This content has been archived. It may no longer be relevant

Recently visitors to the Merrick Wing of Davis have received something new to look at: a troupe of peculiar little people, along with all their tiny accessories, has taken up residence in the glass cases near the front door. Immediately drawing the attention of whoever should walk past their glances, they are part of a new display highlighting a larger assortment of puppets cared for by the Principia Collections.

The Principia Collections has an impressive variety of the antique, the exotic, the rare, and exceptional. A look around the collections room can turn up any number of unusual items. Perhaps one of the more unusual collections in Prin’s possession is its array of puppets from around the world—Chinese, Indonesian, Italian, English, American. The diversity of such a specialized collection caught the interest of Jayne Stanley, collections manager, who began installing the display in Merrick Wing highlighting the Principia Puppets. Hours were spent researching, documenting, and displaying the collection, the first major change in the Merrick cases in several years.

Each puppet tells a story, both the stories they were intended to enact and the story of their origin. “Among European puppets,” Jayne writes in her lobby display, “marionettes [puppets controlled by strings] are considered the most delicate and difficult to master.” Some are so lifelike to imitate every action of humans and animals. Among those on display is a knight in shining armor made in Italy, his sword ready for the draw. The Punch and Judy pair, a special favorite among British children and this journalist, sit peacefully behind the glass, enjoying a break from the usual violent entertainment with which they are associated. Shadow puppets from China and Indonesia stand ready for the lights to go up and their performance to begin.

The “whole world” aspect of puppetry is celebrated in the diversity of items on display, thereby also highlighting the universality of drama. The Chinese and Indonesian puppets, for example, were used by practitioners to preserve the religious and communal folklore, telling stories of gods, prophets, and heroes. Like Principia students, the puppets represent simultaneously the distinct beauties of cultural diversity, while celebrating shared values, artistry, and humanity.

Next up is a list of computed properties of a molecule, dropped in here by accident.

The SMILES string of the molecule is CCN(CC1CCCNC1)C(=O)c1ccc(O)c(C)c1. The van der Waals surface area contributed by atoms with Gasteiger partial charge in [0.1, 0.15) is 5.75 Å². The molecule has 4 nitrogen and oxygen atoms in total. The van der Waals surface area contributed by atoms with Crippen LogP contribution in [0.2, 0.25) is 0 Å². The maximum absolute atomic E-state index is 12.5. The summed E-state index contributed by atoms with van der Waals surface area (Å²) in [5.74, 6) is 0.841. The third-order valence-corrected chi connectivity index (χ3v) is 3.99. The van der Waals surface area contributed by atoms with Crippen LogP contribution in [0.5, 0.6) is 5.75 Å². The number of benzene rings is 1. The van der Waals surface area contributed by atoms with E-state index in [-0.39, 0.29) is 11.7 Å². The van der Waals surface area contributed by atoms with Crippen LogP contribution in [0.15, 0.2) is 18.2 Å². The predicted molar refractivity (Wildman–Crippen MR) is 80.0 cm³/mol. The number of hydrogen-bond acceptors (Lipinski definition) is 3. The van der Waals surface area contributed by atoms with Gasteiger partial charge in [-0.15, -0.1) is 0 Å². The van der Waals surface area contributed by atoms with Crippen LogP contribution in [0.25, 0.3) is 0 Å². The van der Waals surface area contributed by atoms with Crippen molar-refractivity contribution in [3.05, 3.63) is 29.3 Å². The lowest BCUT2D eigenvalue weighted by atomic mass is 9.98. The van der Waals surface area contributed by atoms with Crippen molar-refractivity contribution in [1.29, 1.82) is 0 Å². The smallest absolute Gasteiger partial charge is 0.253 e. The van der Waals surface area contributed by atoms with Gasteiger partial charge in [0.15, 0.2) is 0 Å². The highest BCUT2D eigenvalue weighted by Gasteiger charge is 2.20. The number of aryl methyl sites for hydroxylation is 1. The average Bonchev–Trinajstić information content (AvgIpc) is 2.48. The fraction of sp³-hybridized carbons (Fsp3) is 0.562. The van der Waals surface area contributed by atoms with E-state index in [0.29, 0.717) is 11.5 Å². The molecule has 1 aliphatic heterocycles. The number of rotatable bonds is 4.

Perhaps the most artistic among the collection of the marionettes is the complete set of hand-made Coffer-Miller Pedal Marionettes used for productions of “The Imaginary Invalid” by Moliere and “The Rivals” by Sheridan. Pedal marionettes get their name from the intricate mechanism, resembling the pedals of an organ “played” with your fingers, used to move them realistically across the stage.  Part of Collections since 1978, these puppets originated with touring performances Jess Coffer and Martha (Miller) Coffer, both seasoned Shakespearean actors. Upon retirement from the stage around 1943, the couple began designing and constructing their own complete cast of tiny actors, made from recycled cloth and accessories from their Shakespearean performances. Newspaper accounts of these puppet performance describe the company touring all over the Midwest, giving popular and well-attended shows.

Puppetry’s connection to drama is appreciated by many who pass their display cases. Chrissy Steele, professor of Drama, passes by the puppets every day with her cup of tea and yoga mat. When asked about her feelings of the marionettes, she made a connection to the performance aspect of the puppet shows and the performances going on in Davis. “It’s a different aspect of theatre,” she told me, “something interesting, something fresh.” Puppetry’s place as a dramatic art is highlighted in the intricate design of the “actors,” the grace of their movements, and the festivity of their costumes.

Every item tells a story, and the Principia Archives and the Principia Collections aim at telling that story, putting it into appropriate context so we can better understand and connect to the world around us. Those items we call “oddities” are valuable because they call our attention to what is unfamiliar to us. They provide us opportunities for freshness and growth. A puppetry collection might be an “odd” display to view at first, but take a look at the expertly composed descriptions beside the items and one begins to see artistry, drama, culture, and humanity in a fresh and colorful way.


IMG_7670 IMG_7667 IMG_7660
Image courtesy of Galen Collins